Justification of Red List Category
This poorly known species has a disjunct and probably small population, which is thought to be in decline owing to the loss and degradation of forests within its range. It is currently considered Near Threatened, although more detailed surveys are urgently needed to clarify its status.
The global population size has not been quantified, but the species is described as rare and local (del Hoyo et al. 1999).
This species is extremely poorly known, but several colonies have apparently declined or disappeared in recent years, suggesting that population size may be falling. This is likely to be related to forest loss in areas surrounding breeding colonies. A slow decline is suspected overall.
Hydrochous gigas occurs highly sporadically in the Main Range, Peninsular Malaysia, the mountains of Sumatra and West Java, Indonesia, and appears to be numerous on Gunung Kinabalu, Borneo (Collar et al. 2000, D. Bakewell in litt. 2016). All individual populations appear to be small, although one, at Gede-Pangrango, Java, was once fairly large but has seemingly now vanished, and surveys of three Javan volcanoes only reported it from Gunung Salak where it was described as rare (seen <1 time per day) (Mittermeier et al. 2014, J. Mittermeier in litt. 2016).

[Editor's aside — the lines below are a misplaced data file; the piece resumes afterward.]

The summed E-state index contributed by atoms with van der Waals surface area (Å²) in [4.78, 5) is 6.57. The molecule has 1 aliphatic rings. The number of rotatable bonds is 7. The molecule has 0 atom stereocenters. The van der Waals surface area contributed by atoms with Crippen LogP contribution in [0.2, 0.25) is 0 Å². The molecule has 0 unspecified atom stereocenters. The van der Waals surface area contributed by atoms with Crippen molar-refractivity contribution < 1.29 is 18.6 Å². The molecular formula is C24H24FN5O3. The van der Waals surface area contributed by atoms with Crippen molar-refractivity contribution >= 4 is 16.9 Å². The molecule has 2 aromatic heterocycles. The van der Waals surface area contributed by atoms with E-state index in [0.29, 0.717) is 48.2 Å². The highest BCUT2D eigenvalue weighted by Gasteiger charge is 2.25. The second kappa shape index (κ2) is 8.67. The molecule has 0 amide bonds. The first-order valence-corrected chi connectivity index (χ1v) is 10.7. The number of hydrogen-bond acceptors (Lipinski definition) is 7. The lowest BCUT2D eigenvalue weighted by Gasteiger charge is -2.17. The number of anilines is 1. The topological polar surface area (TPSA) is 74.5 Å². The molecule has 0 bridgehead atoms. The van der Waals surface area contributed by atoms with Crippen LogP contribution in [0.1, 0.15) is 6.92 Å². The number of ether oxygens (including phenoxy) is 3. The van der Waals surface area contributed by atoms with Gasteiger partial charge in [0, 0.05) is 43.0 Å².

This species occurs over steeply mountainous rainforest, being largely dependent on waterfalls as breeding sites. Altitudinal limits are poorly known, but there are records from 800 m in Peninsular Malaysia, 440 m on Sumatra and 300-1500 m on Java (del Hoyo et al. 1999). Although this species lacks echolocation, it has acute poor-light vision and may be a crepuscular feeder, potentially contributing to the paucity of records.
This species may be dependent on areas of forest cover surrounding breeding sites, and therefore be susceptible to the effects of logging and landscape conversion for agriculture. The restricted nature of their waterfall breeding sites may pose an inherent limitation to population size, increasing their susceptibility to disturbance.
Conservation Actions Underway
No targeted conservation actions are known for this species.
Conservation Actions Proposed
Conduct surveys throughout the known range in order to determine current status and population size. In particular, clarify its presence, abundance and distribution on Borneo. Conduct ecological studies to explore habitat requirements, particularly the link to rainforest cover surrounding breeding sites. Protect areas of suitable habitat from clearance, degradation and disturbance.
Text account compilers
Westrip, J., Benstead, P., Gilroy, J., Taylor, J.
Bakewell, D., Mittermeier, J.
BirdLife International (2021) Species factsheet: Hydrochous gigas. Downloaded from http://www.birdlife.org on 18/10/2021. Recommended citation for factsheets for more than one species: BirdLife International (2021) IUCN Red List for birds. Downloaded from http://www.birdlife.org on 18/10/2021.